Ming Tree, Aspen, Resignation

When my wife and I drove across the country to our new home in Massachusetts we had a car full of plants. At night, in stops at restaurants, we would return to our car with the windows fogged over from the oxygen being released by the plants. The car looked like it was occupied by teenagers making out in the back seat in an empty parking lot. One of those plants was a ming tree, which is a plant that looks a bit like a shrunken aspen tree without the seasonal color shifts or chalky white bark. I bought it because it reminded me of the tree that I used to climb in my back yard when I was a kid. The wind blowing through the leaves would make a rustling paper sound that would drift through the windows during summer nights over the hiss of a small boombox on my headboard. I was in middle school when my dad had to get the tree cut down due to a power line. It was like watching my childhood being removed from the back yard in pieces. When I climbed the tree as a boy I could see over the fence to the mountains and the sun would cut blindingly through the leaves, backlit like living stained glass.

In the past couple of years when working through rounds of depression, watering plants was a healthy thing for me to do. A dose of consistency in a world that has been anything but. It’s not a plant in the window, it is a minor survival strategy. A testament to living things that grow in the sunshine even in the dead of winter. If I can just keep the plants alive for another week it is a project with a tangible result and outcome. It was a delight to discover that I could make something live, so I have amassed a large collection of plants. The wall of green is keeping something out. It is a defense. The plants remind me that life continues with sun and water. I am trapped in my house, but my house is a living thing.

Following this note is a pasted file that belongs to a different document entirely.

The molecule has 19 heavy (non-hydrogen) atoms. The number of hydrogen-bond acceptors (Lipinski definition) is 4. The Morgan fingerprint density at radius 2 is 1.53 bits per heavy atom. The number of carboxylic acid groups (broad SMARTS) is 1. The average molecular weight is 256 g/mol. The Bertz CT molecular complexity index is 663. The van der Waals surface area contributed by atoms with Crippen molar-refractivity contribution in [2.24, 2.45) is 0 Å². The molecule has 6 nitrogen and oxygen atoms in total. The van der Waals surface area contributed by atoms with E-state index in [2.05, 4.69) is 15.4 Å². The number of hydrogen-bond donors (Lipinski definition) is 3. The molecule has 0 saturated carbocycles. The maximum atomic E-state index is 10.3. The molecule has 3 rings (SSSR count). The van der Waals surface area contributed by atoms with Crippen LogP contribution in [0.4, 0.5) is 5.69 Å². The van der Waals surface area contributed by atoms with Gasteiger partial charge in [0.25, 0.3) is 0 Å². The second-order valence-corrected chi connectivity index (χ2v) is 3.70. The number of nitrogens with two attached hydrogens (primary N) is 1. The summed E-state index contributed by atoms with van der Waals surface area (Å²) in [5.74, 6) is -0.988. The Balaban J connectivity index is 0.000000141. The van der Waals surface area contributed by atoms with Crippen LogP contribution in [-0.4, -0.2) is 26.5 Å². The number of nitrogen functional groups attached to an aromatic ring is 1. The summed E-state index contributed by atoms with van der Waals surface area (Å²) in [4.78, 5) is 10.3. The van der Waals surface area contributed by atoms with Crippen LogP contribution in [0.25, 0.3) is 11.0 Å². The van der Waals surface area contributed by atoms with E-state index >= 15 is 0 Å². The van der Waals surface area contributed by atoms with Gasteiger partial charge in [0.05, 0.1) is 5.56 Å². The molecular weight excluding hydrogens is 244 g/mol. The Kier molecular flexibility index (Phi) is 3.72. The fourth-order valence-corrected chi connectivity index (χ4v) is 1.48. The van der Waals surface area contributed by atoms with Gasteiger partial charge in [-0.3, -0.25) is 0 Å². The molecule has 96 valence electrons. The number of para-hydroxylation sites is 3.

Last summer I noticed bright green aphids crawling all over a plant. I spent several weeks reading about how to kill off the aphids online: cayenne in water, dish soap in a spray bottle, none of the approaches worked. At the end of the process, before taking off for vacation for a week, I took the plant outside and left it there, assuming that I would be coming home to a dead plant. What actually happened is that it rained heavily all week on the plant and drowned the aphids. So I saved my plant by putting it outside and giving up on it. The plant did better with my giving-up strategy than it did with all of the available online advice.